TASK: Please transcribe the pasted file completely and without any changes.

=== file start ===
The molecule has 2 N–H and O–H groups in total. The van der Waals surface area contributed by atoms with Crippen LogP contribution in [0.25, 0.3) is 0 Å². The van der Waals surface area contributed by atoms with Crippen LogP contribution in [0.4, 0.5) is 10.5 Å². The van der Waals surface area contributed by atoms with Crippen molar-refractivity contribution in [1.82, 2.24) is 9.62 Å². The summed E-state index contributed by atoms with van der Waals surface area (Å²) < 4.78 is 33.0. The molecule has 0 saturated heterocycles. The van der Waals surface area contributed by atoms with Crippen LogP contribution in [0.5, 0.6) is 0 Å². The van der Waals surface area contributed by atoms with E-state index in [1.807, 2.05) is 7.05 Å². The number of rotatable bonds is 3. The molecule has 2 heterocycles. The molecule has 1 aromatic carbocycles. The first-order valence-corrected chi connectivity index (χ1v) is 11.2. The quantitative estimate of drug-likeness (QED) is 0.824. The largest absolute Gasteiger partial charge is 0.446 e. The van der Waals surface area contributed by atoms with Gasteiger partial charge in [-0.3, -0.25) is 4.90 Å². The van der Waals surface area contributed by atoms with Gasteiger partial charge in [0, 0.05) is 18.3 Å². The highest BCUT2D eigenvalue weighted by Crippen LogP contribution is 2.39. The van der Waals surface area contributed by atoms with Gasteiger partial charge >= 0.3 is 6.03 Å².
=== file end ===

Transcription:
The molecule has 2 N–H and O–H groups in total. The van der Waals surface area contributed by atoms with Crippen LogP contribution in [0.25, 0.3) is 0 Å². The van der Waals surface area contributed by atoms with Crippen LogP contribution in [0.4, 0.5) is 10.5 Å². The van der Waals surface area contributed by atoms with Crippen molar-refractivity contribution in [1.82, 2.24) is 9.62 Å². The summed E-state index contributed by atoms with van der Waals surface area (Å²) < 4.78 is 33.0. The molecule has 0 saturated heterocycles. The van der Waals surface area contributed by atoms with Crippen LogP contribution in [0.5, 0.6) is 0 Å². The van der Waals surface area contributed by atoms with E-state index in [1.807, 2.05) is 7.05 Å². The number of rotatable bonds is 3. The molecule has 2 heterocycles. The molecule has 1 aromatic carbocycles. The first-order valence-corrected chi connectivity index (χ1v) is 11.2. The quantitative estimate of drug-likeness (QED) is 0.824. The largest absolute Gasteiger partial charge is 0.446 e. The van der Waals surface area contributed by atoms with Gasteiger partial charge in [-0.3, -0.25) is 4.90 Å². The van der Waals surface area contributed by atoms with Gasteiger partial charge in [0, 0.05) is 18.3 Å². The highest BCUT2D eigenvalue weighted by Crippen LogP contribution is 2.39. The van der Waals surface area contributed by atoms with Gasteiger partial charge >= 0.3 is 6.03 Å².